The stems of dorsal fin and anal fin of L. grandis developed simultaneously when the average TL was 7.04 mm on 21 DAH, T. trigonocephalus (Han et al., 2018), the same fish family, began to develop the dorsal fin stem after the posterior dorsal fin development when the average TL is 6.40 mm on 16 DAH, Mugilogobius abei (Kim & Han, 1991) was when an average TL was 3.20 mm on 12 DAH, and T. obscurus (Hwang et al., 2018) began to develop stems on the dorsal and posterior fins on the back when the average TL was 7.99 mm on 28 DAH. C. laevis (Kim & Han, 1989) began to develop the stem of dorsal fin and anal fin when the average TL was 7.05 mm on 17 DAH, and L. guttatus (Kim et al., 1992) began to develop the stem of dorsal fin and anal fin with an average TL of 6.10 mm on 16 DAH. L. grandis had the same structure as L. guttatus with one dorsal and anal fin respectively, and the development patterns of them were similar.
L. grandis developed the fin stem at the latest among the same fish family, and the same fish families, T. trigonocephalus, M. abei, C. laevis, and T. obscurus, showed differences from the fin development process of L. grandis because the dorsal fin was divided into the front and back. In addition, the dorsal fin developed from the rear to the front and was similar to the general development pattern of L. japonicus (Johnson, 1984; Faustino & Power, 1999).
The pterygiophore development of L. grandis occurred after centrum development began, and this developmental pattern appeared in the same fish family Gobiidae, and the pterygiophore was fully formed after completed the development of fin stem. The developing pterygiophore when the development of vertebrae and fins has been completed appears to be related to increased propulsion in fish swimming (Lee et al., 2001).
The coccyx of L. grandis consisted of the urostyle, the pural bone, the hypural bone, and the parhypural bone, the urostyle began to ossify when the average TL was 7.04 mm on the 21 DAH, it began to ossify that T. trigonocephalus (Han et al., 2018) was when the average TL was 9.32 mm on the 28 DAH, L. guttatus (Kim et al., 1992) was when the average TL was 7.60 mm on the 25 DAH, C. laevis (Kim & Han, 1989) was when the average TL was 7.25 mm on the 20 DAH, and T. obscurus (Hwang et al., 2018) was when the average TL was 7.99 mm on the 28 DAH, and L. grandis and T. trigonocephalus were similar in the period of urostyle and their TL.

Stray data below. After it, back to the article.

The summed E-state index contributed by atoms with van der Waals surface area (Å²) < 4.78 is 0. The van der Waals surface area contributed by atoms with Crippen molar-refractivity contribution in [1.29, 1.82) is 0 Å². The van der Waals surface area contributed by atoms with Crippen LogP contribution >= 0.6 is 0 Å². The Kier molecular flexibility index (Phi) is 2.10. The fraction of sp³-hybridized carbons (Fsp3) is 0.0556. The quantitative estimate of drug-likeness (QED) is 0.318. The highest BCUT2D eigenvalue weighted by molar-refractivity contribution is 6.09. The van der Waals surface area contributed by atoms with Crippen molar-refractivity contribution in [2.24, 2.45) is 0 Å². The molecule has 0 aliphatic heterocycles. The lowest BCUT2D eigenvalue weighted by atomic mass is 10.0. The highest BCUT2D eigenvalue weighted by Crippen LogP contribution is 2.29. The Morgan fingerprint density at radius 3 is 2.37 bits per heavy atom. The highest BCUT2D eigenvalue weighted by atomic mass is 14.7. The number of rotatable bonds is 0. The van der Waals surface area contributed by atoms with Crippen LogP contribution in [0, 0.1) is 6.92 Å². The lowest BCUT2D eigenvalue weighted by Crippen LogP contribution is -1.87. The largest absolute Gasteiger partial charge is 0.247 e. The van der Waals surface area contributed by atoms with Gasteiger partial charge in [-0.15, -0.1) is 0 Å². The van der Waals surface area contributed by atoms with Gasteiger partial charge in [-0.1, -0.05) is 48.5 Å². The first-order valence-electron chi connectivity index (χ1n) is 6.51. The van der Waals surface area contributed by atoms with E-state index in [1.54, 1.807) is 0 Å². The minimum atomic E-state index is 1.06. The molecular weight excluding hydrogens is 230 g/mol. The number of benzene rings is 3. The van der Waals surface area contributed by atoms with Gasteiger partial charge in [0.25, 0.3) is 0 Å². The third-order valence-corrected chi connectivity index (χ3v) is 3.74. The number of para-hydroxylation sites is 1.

The fusion of the hypural bone formed 3 hypural bones (1+2, 3+4, 5) when the average TL was 12.2 mm on the 36 DAH. It showed the differences as T. trigonocephalus (Han et al., 2018) formed three hypural bones (1+2, 3+4, 5), and C. laevis (Kim & Han, 1989) and L. guttatus (Kim et al., 1992) formed two hypural bones (1+2, 3+4+5).
Thus, as the shape of hypural bone appeared diverse in the same fish family Gobiidae, it is considered to be significant as the basic data for systematic research. The differences in the skeletal development of the larvae of L. grandis and L. guttatus are that L. grandis showed the faster ossification of the first skeleton, and the abdominal vertebra of vertebra L. grandis ossified after ossification of the neural spine, but, in L. guttatus, vertebrae and neural spine were ossified simultaneously and showed the difference. It could be verified the two similar species have exomorphic difference through the results of this study as L. guttatus was fused into two bone fragments, while the hypural bone of L. grandis was fused into three. In the future, the study of the skeletal development of larvae is thought to be used as a very significant basic data for understanding species identification and skeletal characteristics of an adult fish, and it seems that more researches have to be carried out to characterize the classification and skeletal characteristics of the fish family Gobiidae.